This was financially rewarding and allowed a certain amount of freedom which he enjoyed by building scale model ships. His interest was such that he would visit museums for inspiration, which led to the offer of a position with the Greenwich National Maritime Museum. He branched out on his own with a business called Marine Design Associates in Putney, working for naval architects and some film sets. There was even a small part as a maritime expert in the TV series Antiques Road Show.
By this time David was married to Jocelyn and after setting up home two fine children, Angus and Pippa, came along. But the family was restless and in 1989 David was offered a contracted position curating ship models for the Australian National Maritime Museum. The family settled at Mona Vale which gave David the opportunity to take up sailing with a passion and also become a member of the Naval Historical Society and the Naval Officers Club.
In another career change David joined the Maritime Services Board and for a short while skippered a Sydney ferry. However, David’s model making was all consuming and after a while he set up business forming a relationship with the famous retailing firm of Gowings who gave him space in their new Wynyard store on George Street to display models and sell maritime artefacts. When this store closed he moved to Gowings at Hornsby. After the Hornsby store also closed David established his own Maritime Model Museum (MMM) at Mona Vale. There were also other changes, with the pressure of business the long-term marriage failed. David later found a new partner, Jenny, and they were happily married.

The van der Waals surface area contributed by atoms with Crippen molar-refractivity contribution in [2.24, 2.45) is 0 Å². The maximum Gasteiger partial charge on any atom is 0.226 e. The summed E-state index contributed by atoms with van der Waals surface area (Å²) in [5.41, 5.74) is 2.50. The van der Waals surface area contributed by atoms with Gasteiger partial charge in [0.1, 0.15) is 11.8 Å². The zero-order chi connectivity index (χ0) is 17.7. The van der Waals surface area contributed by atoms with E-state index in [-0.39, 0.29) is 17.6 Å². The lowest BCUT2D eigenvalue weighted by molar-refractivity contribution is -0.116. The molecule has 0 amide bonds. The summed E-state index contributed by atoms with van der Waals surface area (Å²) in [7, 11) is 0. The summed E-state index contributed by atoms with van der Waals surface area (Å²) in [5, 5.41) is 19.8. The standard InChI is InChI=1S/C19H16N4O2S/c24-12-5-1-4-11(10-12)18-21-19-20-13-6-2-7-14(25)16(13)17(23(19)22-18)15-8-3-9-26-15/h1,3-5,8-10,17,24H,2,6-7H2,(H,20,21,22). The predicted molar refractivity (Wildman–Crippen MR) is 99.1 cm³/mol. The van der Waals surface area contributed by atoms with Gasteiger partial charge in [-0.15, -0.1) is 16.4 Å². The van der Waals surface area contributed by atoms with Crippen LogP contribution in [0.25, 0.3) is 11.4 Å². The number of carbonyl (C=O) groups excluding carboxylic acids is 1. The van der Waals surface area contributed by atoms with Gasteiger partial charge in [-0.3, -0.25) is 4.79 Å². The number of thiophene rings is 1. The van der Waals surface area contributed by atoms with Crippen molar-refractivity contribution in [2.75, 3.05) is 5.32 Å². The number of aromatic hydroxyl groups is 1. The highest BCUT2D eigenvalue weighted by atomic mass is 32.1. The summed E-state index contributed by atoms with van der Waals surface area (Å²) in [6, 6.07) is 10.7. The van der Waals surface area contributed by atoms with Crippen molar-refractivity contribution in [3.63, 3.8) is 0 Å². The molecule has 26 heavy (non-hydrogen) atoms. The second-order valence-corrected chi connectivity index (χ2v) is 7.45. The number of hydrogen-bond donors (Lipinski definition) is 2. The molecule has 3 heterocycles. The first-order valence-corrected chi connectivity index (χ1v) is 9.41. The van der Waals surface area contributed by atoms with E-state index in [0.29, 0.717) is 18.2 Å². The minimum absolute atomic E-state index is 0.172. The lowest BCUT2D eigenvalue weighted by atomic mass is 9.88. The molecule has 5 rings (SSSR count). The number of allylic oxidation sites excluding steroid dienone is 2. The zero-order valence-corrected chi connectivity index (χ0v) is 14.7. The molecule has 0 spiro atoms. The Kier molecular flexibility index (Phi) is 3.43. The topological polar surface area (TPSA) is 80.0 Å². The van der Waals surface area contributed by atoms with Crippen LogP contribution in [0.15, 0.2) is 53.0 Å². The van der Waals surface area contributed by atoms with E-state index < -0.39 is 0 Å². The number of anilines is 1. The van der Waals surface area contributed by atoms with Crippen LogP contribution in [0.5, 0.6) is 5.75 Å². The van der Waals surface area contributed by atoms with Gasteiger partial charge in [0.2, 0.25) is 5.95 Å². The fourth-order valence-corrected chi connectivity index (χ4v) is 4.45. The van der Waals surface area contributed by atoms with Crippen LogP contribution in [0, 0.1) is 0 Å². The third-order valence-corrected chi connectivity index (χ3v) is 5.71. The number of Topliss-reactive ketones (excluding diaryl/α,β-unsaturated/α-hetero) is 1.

David’s continuing relationship with the sea and his love of wooden yachts saw him first become a member of the Royal Prince Alfred Yacht Club and then the Royal Motor Yacht Club. His first boat was the sloop Jamboree, followed by a 36-foot ketch Blue Peter and lastly, his favourite, the 28-foot sloop Daydream. He was still sailing almost up to the very end of his life.
The MMM was a great success with a wonderful display of beautifully crafted marine models and working model steam engines. The collection grew with some important donations and some rare and valuable models were acquired. In addition, there were marine works of art, maritime books and a wide variety of memorabilia such as chronometers and sextants. In total it was a fascinating display that could keep ship lovers entranced for several hours. Taking pride of place on the bulkhead of the museum were two photos of ships in which he had served and meant much to him, one of RN minesweepers in Gibraltar and the other of the Greek-owned yacht SY Antibes. Kevin Anstis, who worked with David for many years, now has the heartbreaking job of disposing of this valuable collection.
David McFall was a colourful character blessed with a handsome countenance and a bright smile and, being quick witted and jovial, he made many friendships. He enjoyed music and was fond of nothing better than a glass or two in good company singing to Gilbert & Sullivan. In another age he would have been a loveable pirate king. Both David and his collection are a sad loss and he will be greatly missed by his many friends and the larger maritime community.